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Module 3: Investigating Growth and Decay

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Algebra I - Module 1, Topic 2: Sequences

In this topic, students explore sequences represented as lists of numbers, in tables of values, by equations, and as graphs on the coordinate plane. Students move from an intuitive understanding of patterns to a more formal approach of representing sequences as functions. In the final lesson of the topic, students are introduced to the modeling process. Defined in four steps—Notice and Wonder, Organize and Mathematize, Predict and Analyze, and Test and Interpret—the modeling process gives students a structure for approaching real-world mathematical problems.

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Algebra I - Module 1, Topic 3: Linear Regressions

In this topic, students focus on the patterns that are evident in certain data sets and use linear functions to model those patterns. Using the informal knowledge of lines of best fit that was built in previous grades, students advance their statistical methods to make predictions about real-world phenomena. They differentiate between correlation and causation, recognizing that a correlation between two quantities does not necessarily mean that there is also a causal relationship. At the end of this topic, students will synthesize what they have learned to decide whether a linear model is appropriate.

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Geometry

In this course, students will build understanding of the following modules: Reasoning with Shapes, Establishing Congruence, Investigating Proportionality, Connecting Geometric and Algebraic Descriptions, and Making Informed Decisions.

Each module is broken up into topics where you will find teacher materials to guide the instruction and the student materials both used in the classroom for learning together and learning individually.

The agency developed these learning resources as a contingency option for school districts during COVID. All resources are optional. Prior to publication, materials go through a rigorous third-party review. Review criteria include TEKS alignment, support for all learners, progress monitoring, implementation supports, and more. Products also are subject to a focus group of Texas educators.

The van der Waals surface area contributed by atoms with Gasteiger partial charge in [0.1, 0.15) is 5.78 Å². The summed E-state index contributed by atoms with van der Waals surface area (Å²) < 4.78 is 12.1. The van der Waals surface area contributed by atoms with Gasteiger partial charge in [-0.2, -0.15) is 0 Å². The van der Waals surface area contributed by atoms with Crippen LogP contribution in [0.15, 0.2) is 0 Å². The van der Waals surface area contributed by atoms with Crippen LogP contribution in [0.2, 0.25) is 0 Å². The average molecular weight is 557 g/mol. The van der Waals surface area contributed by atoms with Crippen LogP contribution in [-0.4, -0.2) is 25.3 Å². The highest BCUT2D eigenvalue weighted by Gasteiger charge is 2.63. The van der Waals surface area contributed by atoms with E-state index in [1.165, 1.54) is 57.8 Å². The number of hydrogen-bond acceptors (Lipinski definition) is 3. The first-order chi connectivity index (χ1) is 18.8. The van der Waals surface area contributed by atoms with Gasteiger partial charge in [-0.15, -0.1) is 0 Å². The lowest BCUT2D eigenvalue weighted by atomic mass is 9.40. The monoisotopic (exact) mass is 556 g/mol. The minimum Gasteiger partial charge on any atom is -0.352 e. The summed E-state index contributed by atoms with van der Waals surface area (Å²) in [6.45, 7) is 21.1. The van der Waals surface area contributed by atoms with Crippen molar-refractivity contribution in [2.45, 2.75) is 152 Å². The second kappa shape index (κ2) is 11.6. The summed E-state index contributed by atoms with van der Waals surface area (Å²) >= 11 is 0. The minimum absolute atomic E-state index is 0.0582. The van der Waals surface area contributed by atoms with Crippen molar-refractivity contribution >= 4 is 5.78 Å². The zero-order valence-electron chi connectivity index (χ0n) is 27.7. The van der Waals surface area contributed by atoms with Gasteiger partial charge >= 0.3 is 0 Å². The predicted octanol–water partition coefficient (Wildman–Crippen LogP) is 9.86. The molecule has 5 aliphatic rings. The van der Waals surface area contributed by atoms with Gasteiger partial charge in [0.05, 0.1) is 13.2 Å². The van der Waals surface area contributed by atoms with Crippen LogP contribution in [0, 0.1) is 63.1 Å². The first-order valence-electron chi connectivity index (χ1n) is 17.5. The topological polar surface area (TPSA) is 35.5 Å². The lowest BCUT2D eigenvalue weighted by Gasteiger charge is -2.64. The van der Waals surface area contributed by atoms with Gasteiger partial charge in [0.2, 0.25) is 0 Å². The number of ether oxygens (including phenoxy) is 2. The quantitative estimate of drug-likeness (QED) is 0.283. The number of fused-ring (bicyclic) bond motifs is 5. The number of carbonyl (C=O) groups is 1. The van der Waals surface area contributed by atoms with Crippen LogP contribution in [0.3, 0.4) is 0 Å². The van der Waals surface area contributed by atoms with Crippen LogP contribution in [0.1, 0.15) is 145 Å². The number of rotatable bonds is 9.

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Interpreting Scatterplots

Given scatterplots that represent problem situations, the student will determine if the data has strong vs weak correlation as well as positive, negative, or no correlation.

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Making Predictions and Critical Judgments (Table/Verbal)

Given verbal descriptions and tables that represent problem situations, the student will make predictions for real-world problems.

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Collecting Data and Making Predictions

Given an experimental situation, the student will write linear functions that provide a reasonable fit to data to estimate the solutions and make predictions.

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Writing Expressions to Model Patterns (Table/Pictorial → Symbolic)

Given a pictorial or tabular representation of a pattern and the value of several of their terms, the student will write a formula for the nth term of a sequences.

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Kid2Kid: Determining the Meaning of Slope and Intercepts

Kid2Kid videos on determining the meaning of slope and intercepts in English and Spanish

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Conservation of Momentum

This resource was created to support TEKS IPC(4)(E).

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Writing Verbal Descriptions of Functional Relationships

Given a problem situation containing a functional relationship, the student will verbally describe the functional relationship that exists.

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Writing Inequalities to Describe Relationships (Graph → Symbolic)

Given the graph of an inequality, students will write the symbolic representation of the inequality.

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Writing Inequalities to Describe Relationships (Symbolic → Graph)

Describe functional relationships for given problem situations, and write equations or inequalities to answer questions arising from the situations.

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Connecting Multiple Representations of Functions

The student will consider multiple representations of linear functions, including tables, mapping diagrams, graphs, and verbal descriptions.

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Writing the Symbolic Representation of a Function (Graph → Symbolic)

Given the graph of a linear or quadratic function, the student will write the symbolic representation of the function.

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Determining Parent Functions (Verbal/Graph)

Given a graph or verbal description of a function, the student will determine the parent function.

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Determining Reasonable Domains and Ranges (Verbal/Graph)

Given a graph and/or verbal description of a situation (both continuous and discrete), the student will identify mathematical domains and ranges and determine reasonable domain and range values for the given situations.

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Interpreting Graphs

Given a graph, the student will analyze, interpret, and communcate the mathematical relationship represented and its characteristics.

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Determining the Domain and Range for Quadratic Functions

Given a situation that can be modeled by a quadratic function or the graph of a quadratic function, the student will determine the domain and range of the function.